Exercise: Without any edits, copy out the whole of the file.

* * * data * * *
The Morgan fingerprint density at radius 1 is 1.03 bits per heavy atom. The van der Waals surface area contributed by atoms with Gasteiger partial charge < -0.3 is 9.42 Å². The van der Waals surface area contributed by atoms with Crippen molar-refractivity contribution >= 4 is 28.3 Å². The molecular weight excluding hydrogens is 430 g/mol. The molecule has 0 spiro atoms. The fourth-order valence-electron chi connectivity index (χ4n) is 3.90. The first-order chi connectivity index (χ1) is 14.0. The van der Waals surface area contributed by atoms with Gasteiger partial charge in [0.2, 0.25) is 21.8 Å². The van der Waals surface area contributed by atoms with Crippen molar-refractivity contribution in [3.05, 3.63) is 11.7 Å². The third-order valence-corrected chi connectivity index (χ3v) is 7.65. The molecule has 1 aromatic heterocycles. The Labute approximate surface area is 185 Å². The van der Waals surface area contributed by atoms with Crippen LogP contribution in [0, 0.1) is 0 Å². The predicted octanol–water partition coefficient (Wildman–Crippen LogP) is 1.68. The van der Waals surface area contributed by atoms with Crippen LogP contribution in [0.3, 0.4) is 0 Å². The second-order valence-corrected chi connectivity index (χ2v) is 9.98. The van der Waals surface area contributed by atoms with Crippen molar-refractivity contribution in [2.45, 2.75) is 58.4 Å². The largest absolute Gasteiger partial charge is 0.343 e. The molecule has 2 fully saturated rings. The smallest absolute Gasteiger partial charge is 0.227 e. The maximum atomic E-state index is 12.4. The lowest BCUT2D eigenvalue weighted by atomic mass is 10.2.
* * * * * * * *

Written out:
The Morgan fingerprint density at radius 1 is 1.03 bits per heavy atom. The van der Waals surface area contributed by atoms with Gasteiger partial charge < -0.3 is 9.42 Å². The van der Waals surface area contributed by atoms with Crippen molar-refractivity contribution >= 4 is 28.3 Å². The molecular weight excluding hydrogens is 430 g/mol. The molecule has 0 spiro atoms. The fourth-order valence-electron chi connectivity index (χ4n) is 3.90. The first-order chi connectivity index (χ1) is 14.0. The van der Waals surface area contributed by atoms with Gasteiger partial charge in [0.2, 0.25) is 21.8 Å². The van der Waals surface area contributed by atoms with Crippen molar-refractivity contribution in [3.05, 3.63) is 11.7 Å². The third-order valence-corrected chi connectivity index (χ3v) is 7.65. The molecule has 1 aromatic heterocycles. The Labute approximate surface area is 185 Å². The van der Waals surface area contributed by atoms with Crippen LogP contribution in [0, 0.1) is 0 Å². The predicted octanol–water partition coefficient (Wildman–Crippen LogP) is 1.68. The van der Waals surface area contributed by atoms with Crippen LogP contribution in [0.3, 0.4) is 0 Å². The second-order valence-corrected chi connectivity index (χ2v) is 9.98. The van der Waals surface area contributed by atoms with Crippen molar-refractivity contribution in [2.45, 2.75) is 58.4 Å². The largest absolute Gasteiger partial charge is 0.343 e. The molecule has 2 fully saturated rings. The smallest absolute Gasteiger partial charge is 0.227 e. The maximum atomic E-state index is 12.4. The lowest BCUT2D eigenvalue weighted by atomic mass is 10.2.